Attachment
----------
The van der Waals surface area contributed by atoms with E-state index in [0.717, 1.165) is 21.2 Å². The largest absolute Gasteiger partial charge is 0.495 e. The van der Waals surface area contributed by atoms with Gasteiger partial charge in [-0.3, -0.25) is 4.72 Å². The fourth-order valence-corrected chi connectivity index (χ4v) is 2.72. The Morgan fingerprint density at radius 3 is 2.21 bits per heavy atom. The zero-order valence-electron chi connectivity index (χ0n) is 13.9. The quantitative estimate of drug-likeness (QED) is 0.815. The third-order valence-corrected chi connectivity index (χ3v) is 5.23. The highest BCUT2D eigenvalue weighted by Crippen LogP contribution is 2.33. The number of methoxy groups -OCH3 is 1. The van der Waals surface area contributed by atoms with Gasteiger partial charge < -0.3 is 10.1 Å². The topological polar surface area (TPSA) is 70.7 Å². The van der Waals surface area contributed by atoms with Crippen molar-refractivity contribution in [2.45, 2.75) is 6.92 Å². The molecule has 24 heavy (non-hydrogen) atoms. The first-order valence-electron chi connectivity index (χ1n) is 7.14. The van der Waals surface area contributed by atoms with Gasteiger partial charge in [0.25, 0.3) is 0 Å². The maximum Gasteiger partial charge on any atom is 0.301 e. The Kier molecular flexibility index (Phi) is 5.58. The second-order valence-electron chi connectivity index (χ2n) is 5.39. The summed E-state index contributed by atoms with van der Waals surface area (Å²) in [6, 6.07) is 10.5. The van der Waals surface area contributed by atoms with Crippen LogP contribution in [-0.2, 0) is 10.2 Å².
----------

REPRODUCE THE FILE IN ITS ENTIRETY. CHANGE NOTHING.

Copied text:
The van der Waals surface area contributed by atoms with E-state index in [0.717, 1.165) is 21.2 Å². The largest absolute Gasteiger partial charge is 0.495 e. The van der Waals surface area contributed by atoms with Gasteiger partial charge in [-0.3, -0.25) is 4.72 Å². The fourth-order valence-corrected chi connectivity index (χ4v) is 2.72. The Morgan fingerprint density at radius 3 is 2.21 bits per heavy atom. The zero-order valence-electron chi connectivity index (χ0n) is 13.9. The quantitative estimate of drug-likeness (QED) is 0.815. The third-order valence-corrected chi connectivity index (χ3v) is 5.23. The highest BCUT2D eigenvalue weighted by Crippen LogP contribution is 2.33. The number of methoxy groups -OCH3 is 1. The van der Waals surface area contributed by atoms with Gasteiger partial charge < -0.3 is 10.1 Å². The topological polar surface area (TPSA) is 70.7 Å². The van der Waals surface area contributed by atoms with Crippen molar-refractivity contribution in [2.45, 2.75) is 6.92 Å². The molecule has 24 heavy (non-hydrogen) atoms. The first-order valence-electron chi connectivity index (χ1n) is 7.14. The van der Waals surface area contributed by atoms with Gasteiger partial charge in [0.25, 0.3) is 0 Å². The maximum Gasteiger partial charge on any atom is 0.301 e. The Kier molecular flexibility index (Phi) is 5.58. The second-order valence-electron chi connectivity index (χ2n) is 5.39. The summed E-state index contributed by atoms with van der Waals surface area (Å²) in [6, 6.07) is 10.5. The van der Waals surface area contributed by atoms with Crippen LogP contribution in [-0.2, 0) is 10.2 Å².